Wednesday, July 26, 2017

The Party by Robyn Harding

Jeff and Kim Sanders throw a Sweet Sixteen sleepover party for their daughter, Hannah. There's an accident, and suddenly the Sanders' seemingly perfect life is torn apart.

Suspenseful and fast-paced, but it seems to fizzle out at the end. Still, it made for a quick weekend read.

Monday, July 24, 2017

The 7 Habits of Highly Effective People: Powerful Lessons in Personal Change by Stephen Covey

I owned this book for 15+ years and never read it, so I recently gave it away. And then I wanted to read it. I checked it out from the library and read it in three weeks because there was a hold on it, so I had to return it. Funny how a deadline changes things.

If you're interested in determining your path in life (well, as much as you can), working toward goals in all areas of your life, and having significant relationships with others, there's gonna be something for you in this book.

Friday, July 21, 2017

Gracious: A Practical Primer on Charm, Tact, and Unsinkable Strength by Kelly Williams Brown

I loved Kelly Williams Brown's book, Adulting, so I was looking forward to her newest book, Gracious. She writes about dealing with others, yourself, hosting, and being a guest.

Overall, she gives helpful advice about how to handle various situations. However, there were WAY too many cutesy footnotes that started annoying me pretty quickly.

Wednesday, July 19, 2017

Hourglass: Time, Memory, Marriage by Dani Shapiro

A memoir and meditation on the writer's marriage, past and present.

Thoughtful and emotional.

Monday, July 17, 2017

Goodbye, Things: The New Japanese Minimalism by Fumio Sasaki

Fumio Sasaki was depressed, stressed out, and unhappy even though he was surrounded by tons of books, camera equipment, and stuff he thought he wanted. He gets rid of most everything and finds contentment. He finds that he has more time, freedom, and less energy devoted toward comparing himself with others.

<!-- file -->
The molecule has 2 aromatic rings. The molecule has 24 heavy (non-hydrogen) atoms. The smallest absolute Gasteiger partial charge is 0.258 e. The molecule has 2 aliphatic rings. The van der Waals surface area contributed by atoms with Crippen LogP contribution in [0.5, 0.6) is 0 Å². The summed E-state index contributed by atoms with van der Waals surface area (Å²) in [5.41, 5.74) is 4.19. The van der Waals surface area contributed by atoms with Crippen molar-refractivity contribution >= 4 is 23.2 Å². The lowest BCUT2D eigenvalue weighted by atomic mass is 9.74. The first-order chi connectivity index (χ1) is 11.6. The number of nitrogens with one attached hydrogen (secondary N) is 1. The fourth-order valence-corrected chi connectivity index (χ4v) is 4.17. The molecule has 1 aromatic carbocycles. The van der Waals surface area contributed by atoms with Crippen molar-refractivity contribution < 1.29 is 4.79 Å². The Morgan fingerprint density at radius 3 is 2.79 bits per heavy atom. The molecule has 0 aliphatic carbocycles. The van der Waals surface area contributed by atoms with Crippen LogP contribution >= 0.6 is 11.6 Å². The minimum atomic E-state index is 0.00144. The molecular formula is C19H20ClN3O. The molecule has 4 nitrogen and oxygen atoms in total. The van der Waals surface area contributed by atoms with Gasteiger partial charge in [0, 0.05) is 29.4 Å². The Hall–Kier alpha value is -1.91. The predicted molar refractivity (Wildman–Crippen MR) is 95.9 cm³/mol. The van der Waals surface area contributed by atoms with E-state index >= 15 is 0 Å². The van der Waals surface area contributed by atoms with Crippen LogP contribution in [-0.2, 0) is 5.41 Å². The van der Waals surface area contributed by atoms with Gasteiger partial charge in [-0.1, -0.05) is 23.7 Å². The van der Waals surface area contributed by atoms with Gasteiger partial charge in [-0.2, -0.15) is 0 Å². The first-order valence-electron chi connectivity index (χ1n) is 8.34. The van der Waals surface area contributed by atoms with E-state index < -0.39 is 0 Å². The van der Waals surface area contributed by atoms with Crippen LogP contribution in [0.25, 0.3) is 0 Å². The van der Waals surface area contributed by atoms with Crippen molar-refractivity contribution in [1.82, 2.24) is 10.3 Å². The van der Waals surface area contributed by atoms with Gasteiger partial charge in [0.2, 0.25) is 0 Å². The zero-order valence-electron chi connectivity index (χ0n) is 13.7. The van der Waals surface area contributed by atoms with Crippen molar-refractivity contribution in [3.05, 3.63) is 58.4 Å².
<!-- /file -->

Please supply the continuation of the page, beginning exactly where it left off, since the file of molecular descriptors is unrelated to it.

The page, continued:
He includes 55 tips for getting rid of your stuff. He also writes about the benefits of owning less.

Super-easy to read. If you're looking for some motivation to clear some clutter in your house, you might be interested in reading this. I just finished reading this two days ago and I've already given away 30+ things. And that includes my high school yearbooks. Yes, I recycled all four of them. And let me tell you, it felt SO good.

Wednesday, July 12, 2017

The Body Keeps the Score: Brain, Mind, and Body in the Healing of Trauma by Bessel van der Kolk

This is all about how trauma and abuse affects the physical body. And ways that the body and mind can heal.

Super informative, encouraging, hopeful, and well-researched. Plus, the writing style makes it easy to read despite the heavy content.

Monday, July 10, 2017

Thank You for Being Late: An Optimist's Guide to Thriving in the Age of Accelerations by Thomas Friedman

My undergraduate major was Political Science, and for a bunch of my classes, reading The New York Times was recommended reading. It was so cool. As students, we could buy a subscription at a very steep discount. I got a key to the little newspaper locker on campus, and I would bike by each morning and pick it up.

It was in one of my Political Science classes that I was first introduced to Thomas Friedman's writing when we were assigned to read The Lexus and the Olive Tree.

In Thank You for Being Late, Friedman explains how our world and technology developed to where it is right now and how come it's so hard to keep up, along with what's being left behind.

I really liked this book until the last 100 pages where Friedman writes about his hometown in a memoir-like style. It was such an abrupt and disconnected turn and it felt like a different book.

Wednesday, July 5, 2017

The Grave Robber: How Jesus Can Make Your Impossible Possible by Mark Batterson

My church small group went through an abbreviated version of this book in a video series. I read the book as we went through it.

Do you believe in miracles? Batterson focuses on seven miracles found in the book of John and also writes about how miracles can still show up today, if we're open and willing to look for them.

If you're looking for an encouraging book in the Christian life genre, this one is pretty good.

Monday, July 3, 2017

Windfall by Jennifer E. Smith

Alice buys a lottery ticket for her friend, Teddy's 18th birthday. What are the chances? But he wins! $140 million at that! As Teddy begins to explore life as a multi-millionaire, we see how he changes, and how his friendship with Alice changes.

I wasn't too happy with a part of the ending. It seemed a bit forced and contrived to me. Well, I guess I am always rooting for the underdog.

Overall, a unique and fast Young Adult read.